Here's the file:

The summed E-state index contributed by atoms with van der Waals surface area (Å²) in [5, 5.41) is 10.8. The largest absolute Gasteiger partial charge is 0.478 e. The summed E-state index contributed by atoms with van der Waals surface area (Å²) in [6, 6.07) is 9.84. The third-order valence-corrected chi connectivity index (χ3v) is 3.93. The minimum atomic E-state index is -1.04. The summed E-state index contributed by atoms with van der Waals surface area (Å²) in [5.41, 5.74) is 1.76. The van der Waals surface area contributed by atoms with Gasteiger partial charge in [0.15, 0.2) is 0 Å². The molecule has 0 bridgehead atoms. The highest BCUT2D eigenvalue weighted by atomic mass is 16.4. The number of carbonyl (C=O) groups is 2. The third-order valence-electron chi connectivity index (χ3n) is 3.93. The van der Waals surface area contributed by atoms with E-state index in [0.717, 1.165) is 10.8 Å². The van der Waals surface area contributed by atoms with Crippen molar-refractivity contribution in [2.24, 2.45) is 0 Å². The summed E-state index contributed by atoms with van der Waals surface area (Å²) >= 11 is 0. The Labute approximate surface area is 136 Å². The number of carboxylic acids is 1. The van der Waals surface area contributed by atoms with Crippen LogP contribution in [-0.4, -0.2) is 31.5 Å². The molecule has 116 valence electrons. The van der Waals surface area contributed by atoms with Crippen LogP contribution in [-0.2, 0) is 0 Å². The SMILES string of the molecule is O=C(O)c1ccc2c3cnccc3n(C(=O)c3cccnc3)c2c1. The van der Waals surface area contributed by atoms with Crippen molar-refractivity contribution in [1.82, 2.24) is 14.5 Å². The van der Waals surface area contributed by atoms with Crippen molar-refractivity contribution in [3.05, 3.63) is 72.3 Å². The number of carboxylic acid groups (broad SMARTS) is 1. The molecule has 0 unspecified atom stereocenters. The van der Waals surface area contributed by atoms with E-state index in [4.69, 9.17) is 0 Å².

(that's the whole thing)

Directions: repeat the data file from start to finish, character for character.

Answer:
The summed E-state index contributed by atoms with van der Waals surface area (Å²) in [5, 5.41) is 10.8. The largest absolute Gasteiger partial charge is 0.478 e. The summed E-state index contributed by atoms with van der Waals surface area (Å²) in [6, 6.07) is 9.84. The third-order valence-corrected chi connectivity index (χ3v) is 3.93. The minimum atomic E-state index is -1.04. The summed E-state index contributed by atoms with van der Waals surface area (Å²) in [5.41, 5.74) is 1.76. The van der Waals surface area contributed by atoms with Gasteiger partial charge in [0.15, 0.2) is 0 Å². The molecule has 0 bridgehead atoms. The highest BCUT2D eigenvalue weighted by atomic mass is 16.4. The number of carbonyl (C=O) groups is 2. The third-order valence-electron chi connectivity index (χ3n) is 3.93. The van der Waals surface area contributed by atoms with E-state index in [0.717, 1.165) is 10.8 Å². The van der Waals surface area contributed by atoms with Crippen molar-refractivity contribution in [2.24, 2.45) is 0 Å². The summed E-state index contributed by atoms with van der Waals surface area (Å²) >= 11 is 0. The Labute approximate surface area is 136 Å². The number of carboxylic acids is 1. The van der Waals surface area contributed by atoms with Crippen LogP contribution in [-0.4, -0.2) is 31.5 Å². The molecule has 116 valence electrons. The van der Waals surface area contributed by atoms with Crippen LogP contribution in [-0.2, 0) is 0 Å². The SMILES string of the molecule is O=C(O)c1ccc2c3cnccc3n(C(=O)c3cccnc3)c2c1. The van der Waals surface area contributed by atoms with Crippen molar-refractivity contribution in [1.82, 2.24) is 14.5 Å². The van der Waals surface area contributed by atoms with Crippen molar-refractivity contribution in [3.05, 3.63) is 72.3 Å². The number of carboxylic acid groups (broad SMARTS) is 1. The molecule has 0 unspecified atom stereocenters. The van der Waals surface area contributed by atoms with E-state index in [4.69, 9.17) is 0 Å².